You will be happier when you figure out you can't figure out an alcoholic.

Amen to that! I should have this tattooed on my forehead as a reminder. Thanks for the wise words.


Married 12 years, together 18
WH - Recovering alcoholic
Me - Recovering wife
Reconciling?
D-Day 9-27-09
3 great kids - 12, 10 & 8

No one can make you feel inferior without your consent. Eleanor Roosevelt


Posts: 339 | Registered: Sep 2009
Why??
♀ Member
Member # 18132
Default  Posted: 5:27 PM, March 4th (Thursday), 2010View ProfileEdit MessagePrivate MessageHomepage

Hi everyone,

Hope you all are hanging in there with your W-Alc-S. I don't really know where to put this post so here it is. Today I received in the mail my support check from xwh and he now has automatic w/d from his account. Basically, now he never has to think about me the 1 time a month while writing the check and mailing it. I know this sounds silly in the scheme of things but I guess he's really moved on. Don't get me wrong, I'm in the N/B forum mostly and have worked on myself quite a bit...It's just something different with an alcoholic x that always leaves you wondering what could have been w/o the disease and wondering if he's now well and living the life I thought we'd have. Thanks you all for your support. Going to go walk what used to be "our" dog that he's also erased from his existence.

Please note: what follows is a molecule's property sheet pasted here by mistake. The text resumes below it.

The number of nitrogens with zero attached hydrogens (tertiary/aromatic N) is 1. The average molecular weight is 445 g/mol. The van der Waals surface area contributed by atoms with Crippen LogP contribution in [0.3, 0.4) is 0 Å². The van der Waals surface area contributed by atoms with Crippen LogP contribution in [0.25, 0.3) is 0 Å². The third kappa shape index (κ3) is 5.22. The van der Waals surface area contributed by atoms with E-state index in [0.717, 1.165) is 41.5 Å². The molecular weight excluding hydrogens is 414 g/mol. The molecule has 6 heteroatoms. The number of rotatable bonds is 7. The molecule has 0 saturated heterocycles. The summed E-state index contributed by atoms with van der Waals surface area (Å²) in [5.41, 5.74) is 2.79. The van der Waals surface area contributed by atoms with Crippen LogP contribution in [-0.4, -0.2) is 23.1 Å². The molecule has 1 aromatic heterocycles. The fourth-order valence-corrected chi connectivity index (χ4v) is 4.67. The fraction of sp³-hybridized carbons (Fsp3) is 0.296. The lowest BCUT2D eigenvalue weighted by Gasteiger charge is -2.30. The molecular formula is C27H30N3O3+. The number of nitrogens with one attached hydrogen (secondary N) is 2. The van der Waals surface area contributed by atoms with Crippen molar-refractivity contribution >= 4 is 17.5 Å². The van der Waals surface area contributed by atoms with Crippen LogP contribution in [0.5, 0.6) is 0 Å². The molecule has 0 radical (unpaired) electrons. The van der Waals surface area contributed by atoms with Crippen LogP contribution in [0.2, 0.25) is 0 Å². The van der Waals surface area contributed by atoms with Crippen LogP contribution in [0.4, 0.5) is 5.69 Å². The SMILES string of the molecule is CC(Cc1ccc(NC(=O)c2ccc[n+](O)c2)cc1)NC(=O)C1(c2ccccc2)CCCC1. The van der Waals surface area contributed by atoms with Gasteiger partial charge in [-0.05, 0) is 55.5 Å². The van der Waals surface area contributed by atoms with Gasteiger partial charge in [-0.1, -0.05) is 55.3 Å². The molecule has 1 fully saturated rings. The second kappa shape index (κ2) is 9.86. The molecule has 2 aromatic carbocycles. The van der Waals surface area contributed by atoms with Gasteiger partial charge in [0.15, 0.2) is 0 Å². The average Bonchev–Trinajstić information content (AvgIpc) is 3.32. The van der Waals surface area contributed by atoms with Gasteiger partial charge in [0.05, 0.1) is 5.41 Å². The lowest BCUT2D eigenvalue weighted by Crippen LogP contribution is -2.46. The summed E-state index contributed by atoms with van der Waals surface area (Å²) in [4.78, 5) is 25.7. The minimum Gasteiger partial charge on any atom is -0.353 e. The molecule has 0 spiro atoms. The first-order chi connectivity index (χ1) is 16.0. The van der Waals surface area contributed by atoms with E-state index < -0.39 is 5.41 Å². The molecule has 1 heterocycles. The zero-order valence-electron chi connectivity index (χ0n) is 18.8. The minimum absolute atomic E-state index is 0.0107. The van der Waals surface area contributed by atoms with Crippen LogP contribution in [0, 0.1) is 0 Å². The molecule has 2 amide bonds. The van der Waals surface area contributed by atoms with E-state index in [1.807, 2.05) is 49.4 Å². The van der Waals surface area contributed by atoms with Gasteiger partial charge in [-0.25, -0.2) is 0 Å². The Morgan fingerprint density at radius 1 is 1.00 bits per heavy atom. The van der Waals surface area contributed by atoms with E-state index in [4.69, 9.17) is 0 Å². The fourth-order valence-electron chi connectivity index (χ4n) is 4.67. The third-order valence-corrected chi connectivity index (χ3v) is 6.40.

[This message edited by Why?? at 5:30 PM, March 4th (Thursday)]


"Don't let the fear of striking out keep you from playing the game."

Posts: 1828 | Registered: Feb 2008